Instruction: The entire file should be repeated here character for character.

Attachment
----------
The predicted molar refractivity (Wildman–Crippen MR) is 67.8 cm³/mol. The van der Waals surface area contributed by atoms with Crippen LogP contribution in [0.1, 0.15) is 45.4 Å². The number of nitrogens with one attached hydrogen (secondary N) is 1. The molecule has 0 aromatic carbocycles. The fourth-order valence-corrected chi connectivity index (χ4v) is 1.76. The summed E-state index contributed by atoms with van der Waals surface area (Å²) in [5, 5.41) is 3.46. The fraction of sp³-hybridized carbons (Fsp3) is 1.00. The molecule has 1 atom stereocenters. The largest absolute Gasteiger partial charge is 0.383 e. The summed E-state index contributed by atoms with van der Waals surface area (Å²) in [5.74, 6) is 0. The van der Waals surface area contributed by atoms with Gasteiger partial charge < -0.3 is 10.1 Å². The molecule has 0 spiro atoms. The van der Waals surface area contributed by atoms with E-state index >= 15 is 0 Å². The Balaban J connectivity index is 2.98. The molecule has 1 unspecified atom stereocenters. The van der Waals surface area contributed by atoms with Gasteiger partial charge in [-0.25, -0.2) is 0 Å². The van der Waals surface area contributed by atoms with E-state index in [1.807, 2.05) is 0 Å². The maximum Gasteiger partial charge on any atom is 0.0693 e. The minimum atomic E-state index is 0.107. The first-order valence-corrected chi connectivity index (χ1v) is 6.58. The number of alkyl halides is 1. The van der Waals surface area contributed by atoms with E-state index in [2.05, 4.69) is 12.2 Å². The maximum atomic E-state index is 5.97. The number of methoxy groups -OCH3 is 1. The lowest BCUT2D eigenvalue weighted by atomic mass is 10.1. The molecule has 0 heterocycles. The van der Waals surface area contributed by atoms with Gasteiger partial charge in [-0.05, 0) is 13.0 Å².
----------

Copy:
The predicted molar refractivity (Wildman–Crippen MR) is 67.8 cm³/mol. The van der Waals surface area contributed by atoms with Crippen LogP contribution in [0.1, 0.15) is 45.4 Å². The number of nitrogens with one attached hydrogen (secondary N) is 1. The molecule has 0 aromatic carbocycles. The fourth-order valence-corrected chi connectivity index (χ4v) is 1.76. The summed E-state index contributed by atoms with van der Waals surface area (Å²) in [5, 5.41) is 3.46. The fraction of sp³-hybridized carbons (Fsp3) is 1.00. The molecule has 1 atom stereocenters. The largest absolute Gasteiger partial charge is 0.383 e. The summed E-state index contributed by atoms with van der Waals surface area (Å²) in [5.74, 6) is 0. The van der Waals surface area contributed by atoms with Gasteiger partial charge < -0.3 is 10.1 Å². The molecule has 0 spiro atoms. The van der Waals surface area contributed by atoms with E-state index >= 15 is 0 Å². The Balaban J connectivity index is 2.98. The molecule has 1 unspecified atom stereocenters. The van der Waals surface area contributed by atoms with Gasteiger partial charge in [-0.25, -0.2) is 0 Å². The van der Waals surface area contributed by atoms with E-state index in [1.807, 2.05) is 0 Å². The maximum Gasteiger partial charge on any atom is 0.0693 e. The minimum atomic E-state index is 0.107. The first-order valence-corrected chi connectivity index (χ1v) is 6.58. The number of alkyl halides is 1. The van der Waals surface area contributed by atoms with E-state index in [2.05, 4.69) is 12.2 Å². The maximum atomic E-state index is 5.97. The number of methoxy groups -OCH3 is 1. The lowest BCUT2D eigenvalue weighted by atomic mass is 10.1. The molecule has 0 heterocycles. The van der Waals surface area contributed by atoms with Gasteiger partial charge in [-0.05, 0) is 13.0 Å².